19 © The Business of Industry Laws of “free incorporation” were passed.Laws of “free incorporation” were passed. –Businesses could incorporate without legislative approval. This allowed for more capital for industries to expand.This allowed for more capital for industries to expand.

20 © The Politics of Industry Only male landowners could vote.Only male landowners could vote. Most factory workers did not qualify.Most factory workers did not qualify. Politics were run by the “upper” class.Politics were run by the “upper” class. They fought efforts to improve working conditions.They fought efforts to improve working conditions.

21 © Labor Labor was scarce before 1840.Labor was scarce before Working conditions were poor.Working conditions were poor. Women and children were important sources for labor.Women and children were important sources for labor.

22 © Working Conditions Working conditions were poor in the factories.Working conditions were poor in the factories. They were poorly ventilated, lighted, and heated.They were poorly ventilated, lighted, and heated. Hours were long.Hours were long. Wages were low.Wages were low.

23 © Child Labor Scarce labor made factories turn to using children.Scarce labor made factories turn to using children. Half of the factory laborers were children under ten years old in 1820.Half of the factory laborers were children under ten years old in Conditions caused children to be mentally, emotionally, and physically stunted.Conditions caused children to be mentally, emotionally, and physically stunted.

24 © Working Women Women in the work force were uncommon.Women in the work force were uncommon. Mostly single women worked.Mostly single women worked. Only about 20% of women worked in 1830.Only about 20% of women worked in 1830.

25 © Working Women Opportunities to be self- supporting were scarce.Opportunities to be self- supporting were scarce. Being a nurse, domestic servant, or teacher were the only opportunities available outside the factory.Being a nurse, domestic servant, or teacher were the only opportunities available outside the factory.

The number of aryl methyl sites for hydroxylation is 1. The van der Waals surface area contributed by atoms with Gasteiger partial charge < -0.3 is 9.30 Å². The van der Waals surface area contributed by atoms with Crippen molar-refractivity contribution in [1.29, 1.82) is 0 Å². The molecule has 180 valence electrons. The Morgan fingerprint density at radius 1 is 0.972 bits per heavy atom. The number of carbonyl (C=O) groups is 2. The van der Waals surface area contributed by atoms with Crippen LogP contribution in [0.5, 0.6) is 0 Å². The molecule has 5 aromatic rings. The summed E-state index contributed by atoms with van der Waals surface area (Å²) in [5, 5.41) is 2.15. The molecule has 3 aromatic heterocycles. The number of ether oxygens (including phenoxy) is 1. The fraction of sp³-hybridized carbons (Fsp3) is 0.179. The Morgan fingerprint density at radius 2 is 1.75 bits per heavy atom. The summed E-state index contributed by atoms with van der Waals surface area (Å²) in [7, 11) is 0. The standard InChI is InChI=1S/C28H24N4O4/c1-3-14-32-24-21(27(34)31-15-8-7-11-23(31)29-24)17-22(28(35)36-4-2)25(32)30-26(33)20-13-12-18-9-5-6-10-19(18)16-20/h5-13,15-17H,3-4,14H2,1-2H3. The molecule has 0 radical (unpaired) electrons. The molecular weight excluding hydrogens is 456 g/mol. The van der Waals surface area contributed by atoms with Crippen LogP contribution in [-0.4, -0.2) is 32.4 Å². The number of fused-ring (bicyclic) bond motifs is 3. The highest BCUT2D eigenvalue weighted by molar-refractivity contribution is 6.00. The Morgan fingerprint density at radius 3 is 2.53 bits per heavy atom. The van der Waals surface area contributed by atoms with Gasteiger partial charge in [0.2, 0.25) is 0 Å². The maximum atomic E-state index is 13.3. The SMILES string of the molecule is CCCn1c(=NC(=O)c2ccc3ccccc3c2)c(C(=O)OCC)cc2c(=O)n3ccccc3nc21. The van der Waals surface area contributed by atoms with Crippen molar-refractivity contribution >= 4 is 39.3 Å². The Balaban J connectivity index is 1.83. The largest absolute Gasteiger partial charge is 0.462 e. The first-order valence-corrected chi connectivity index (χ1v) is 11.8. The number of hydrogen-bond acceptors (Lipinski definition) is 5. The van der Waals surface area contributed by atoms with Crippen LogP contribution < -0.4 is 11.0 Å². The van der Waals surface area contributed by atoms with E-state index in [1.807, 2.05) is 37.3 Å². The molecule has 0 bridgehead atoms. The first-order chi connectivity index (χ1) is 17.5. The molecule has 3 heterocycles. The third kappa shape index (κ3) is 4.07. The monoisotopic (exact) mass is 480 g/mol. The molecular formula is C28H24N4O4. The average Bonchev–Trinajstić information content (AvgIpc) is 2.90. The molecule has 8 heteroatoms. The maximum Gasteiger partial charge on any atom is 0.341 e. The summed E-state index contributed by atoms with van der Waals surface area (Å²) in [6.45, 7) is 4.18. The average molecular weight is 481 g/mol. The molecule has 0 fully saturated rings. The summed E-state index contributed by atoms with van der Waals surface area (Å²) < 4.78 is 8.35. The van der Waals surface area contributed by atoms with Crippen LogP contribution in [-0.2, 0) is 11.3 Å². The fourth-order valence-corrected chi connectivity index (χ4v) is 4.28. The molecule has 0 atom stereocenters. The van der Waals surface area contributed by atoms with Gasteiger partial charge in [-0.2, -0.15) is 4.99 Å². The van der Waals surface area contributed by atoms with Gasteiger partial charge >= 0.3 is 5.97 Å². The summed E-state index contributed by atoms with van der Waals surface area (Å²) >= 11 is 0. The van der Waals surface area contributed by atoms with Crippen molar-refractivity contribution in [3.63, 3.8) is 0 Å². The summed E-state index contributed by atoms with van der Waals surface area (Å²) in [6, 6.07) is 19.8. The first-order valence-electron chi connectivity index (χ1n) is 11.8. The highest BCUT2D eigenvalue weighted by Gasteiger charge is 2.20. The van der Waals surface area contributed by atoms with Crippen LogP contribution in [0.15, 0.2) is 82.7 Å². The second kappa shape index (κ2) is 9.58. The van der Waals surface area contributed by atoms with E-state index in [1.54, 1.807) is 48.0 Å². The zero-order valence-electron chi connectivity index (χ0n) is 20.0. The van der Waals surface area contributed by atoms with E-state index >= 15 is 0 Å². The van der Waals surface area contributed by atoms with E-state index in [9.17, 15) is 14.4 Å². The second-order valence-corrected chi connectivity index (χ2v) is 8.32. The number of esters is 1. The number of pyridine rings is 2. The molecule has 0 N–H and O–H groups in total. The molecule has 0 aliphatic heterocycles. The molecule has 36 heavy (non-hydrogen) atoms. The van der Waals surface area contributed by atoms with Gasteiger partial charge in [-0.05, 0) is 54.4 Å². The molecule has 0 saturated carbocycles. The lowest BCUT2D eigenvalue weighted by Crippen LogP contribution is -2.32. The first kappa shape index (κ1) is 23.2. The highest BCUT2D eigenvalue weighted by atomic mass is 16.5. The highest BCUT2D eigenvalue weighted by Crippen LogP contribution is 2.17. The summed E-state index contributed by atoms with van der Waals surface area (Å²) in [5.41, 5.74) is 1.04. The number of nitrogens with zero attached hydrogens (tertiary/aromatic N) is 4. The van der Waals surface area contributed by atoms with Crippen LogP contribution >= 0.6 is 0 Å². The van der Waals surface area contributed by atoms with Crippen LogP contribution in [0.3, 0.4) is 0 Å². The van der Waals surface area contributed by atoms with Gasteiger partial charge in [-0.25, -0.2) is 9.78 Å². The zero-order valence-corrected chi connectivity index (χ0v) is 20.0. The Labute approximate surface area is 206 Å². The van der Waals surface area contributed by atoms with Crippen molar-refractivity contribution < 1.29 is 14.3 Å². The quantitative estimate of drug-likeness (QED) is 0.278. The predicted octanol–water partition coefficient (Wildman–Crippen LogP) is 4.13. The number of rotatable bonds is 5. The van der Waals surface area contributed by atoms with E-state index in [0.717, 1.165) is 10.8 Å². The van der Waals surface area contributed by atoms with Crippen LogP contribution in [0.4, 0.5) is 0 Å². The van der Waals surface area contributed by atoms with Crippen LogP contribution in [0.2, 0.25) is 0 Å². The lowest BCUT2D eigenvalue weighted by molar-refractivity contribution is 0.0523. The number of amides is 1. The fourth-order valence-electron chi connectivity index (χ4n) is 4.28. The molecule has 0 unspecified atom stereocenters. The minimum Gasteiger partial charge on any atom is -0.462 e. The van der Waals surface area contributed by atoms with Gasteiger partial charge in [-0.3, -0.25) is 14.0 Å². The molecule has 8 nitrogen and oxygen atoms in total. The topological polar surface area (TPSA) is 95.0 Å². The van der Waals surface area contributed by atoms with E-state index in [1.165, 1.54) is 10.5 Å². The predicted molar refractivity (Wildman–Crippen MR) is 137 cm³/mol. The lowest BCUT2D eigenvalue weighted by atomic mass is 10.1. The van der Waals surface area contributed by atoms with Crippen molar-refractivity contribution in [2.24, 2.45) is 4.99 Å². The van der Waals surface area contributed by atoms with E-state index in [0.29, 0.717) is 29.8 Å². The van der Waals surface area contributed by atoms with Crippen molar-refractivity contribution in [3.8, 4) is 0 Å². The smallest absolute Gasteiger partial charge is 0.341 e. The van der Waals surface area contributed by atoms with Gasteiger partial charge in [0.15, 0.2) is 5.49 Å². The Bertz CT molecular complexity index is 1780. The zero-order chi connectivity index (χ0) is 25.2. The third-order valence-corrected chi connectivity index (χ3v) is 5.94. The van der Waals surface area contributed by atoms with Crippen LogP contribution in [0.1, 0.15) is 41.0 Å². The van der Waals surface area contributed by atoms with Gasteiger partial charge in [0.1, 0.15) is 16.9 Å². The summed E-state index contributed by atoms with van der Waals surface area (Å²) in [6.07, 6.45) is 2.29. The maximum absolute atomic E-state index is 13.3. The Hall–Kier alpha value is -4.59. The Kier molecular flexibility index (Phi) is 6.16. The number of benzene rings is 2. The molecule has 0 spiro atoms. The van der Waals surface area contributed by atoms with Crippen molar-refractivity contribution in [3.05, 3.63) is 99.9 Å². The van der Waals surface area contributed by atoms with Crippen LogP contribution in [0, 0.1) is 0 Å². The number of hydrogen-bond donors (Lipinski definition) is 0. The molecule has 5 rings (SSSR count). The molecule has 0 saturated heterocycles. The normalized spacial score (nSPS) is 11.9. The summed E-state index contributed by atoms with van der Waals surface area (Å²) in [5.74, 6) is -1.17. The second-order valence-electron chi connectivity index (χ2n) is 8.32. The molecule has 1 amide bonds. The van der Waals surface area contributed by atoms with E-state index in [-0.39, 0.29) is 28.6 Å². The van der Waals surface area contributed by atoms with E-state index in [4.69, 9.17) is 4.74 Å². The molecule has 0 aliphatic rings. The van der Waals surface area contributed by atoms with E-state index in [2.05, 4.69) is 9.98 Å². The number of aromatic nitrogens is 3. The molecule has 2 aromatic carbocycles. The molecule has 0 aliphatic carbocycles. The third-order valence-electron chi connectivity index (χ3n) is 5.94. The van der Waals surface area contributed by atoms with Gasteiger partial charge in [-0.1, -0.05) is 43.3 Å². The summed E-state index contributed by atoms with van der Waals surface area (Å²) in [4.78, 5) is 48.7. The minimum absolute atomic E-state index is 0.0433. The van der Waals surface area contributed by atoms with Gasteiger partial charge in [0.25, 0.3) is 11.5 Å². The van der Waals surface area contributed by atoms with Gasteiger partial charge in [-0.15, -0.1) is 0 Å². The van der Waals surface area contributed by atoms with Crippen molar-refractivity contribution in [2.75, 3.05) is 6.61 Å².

26 © Women in the Factories Most factory work was in the textile industry.Most factory work was in the textile industry. –Most women worked six days a week. –They worked from twelve to thirteen hours a day (from dawn to dark). –Most female factory workers came from the farm.

27 © Lowell, Mass. as an Example Women workers came from the farm.Women workers came from the farm. They were supervised by company matrons.They were supervised by company matrons. They lived in company boarding houses.They lived in company boarding houses. These women provided a disciplined and docile work force.These women provided a disciplined and docile work force.

28 © A Contrast, How the Rest Lived Factory owners became part of the upper class.Factory owners became part of the upper class. They joined the landowners and merchants.They joined the landowners and merchants. –They reaped the benefits of labor. –Fortunes were amassed. –The profits were rarely passed on to the workers.

29 © A Contrast, How the Rest Lived The middle class expanded.The middle class expanded. It now included factory managers and supervisors.It now included factory managers and supervisors.

30 © Improving Life? Laws were passed to improve working conditions.Laws were passed to improve working conditions. –The vote was extended to working men. –Laws finally passed that limited the work day to ten hours.

31 © Improving Life? Child labor laws were being considered.Child labor laws were being considered. Free public education was beginning to be offered.Free public education was beginning to be offered.

32 © Improving Life? The standard of living improved.The standard of living improved. –Workers got better wages. –Availability of cheaper products provided more and varied items. The gap between the rich and poor was somewhat offset by these factors.The gap between the rich and poor was somewhat offset by these factors.

33 © Brother Against Brother, the Civil War The first part of the Industrial Revolution ends at this point.The first part of the Industrial Revolution ends at this point. Manufacturing increased in the North.Manufacturing increased in the North. The end of this conflict brought the second part of the Industrial Revolution.The end of this conflict brought the second part of the Industrial Revolution.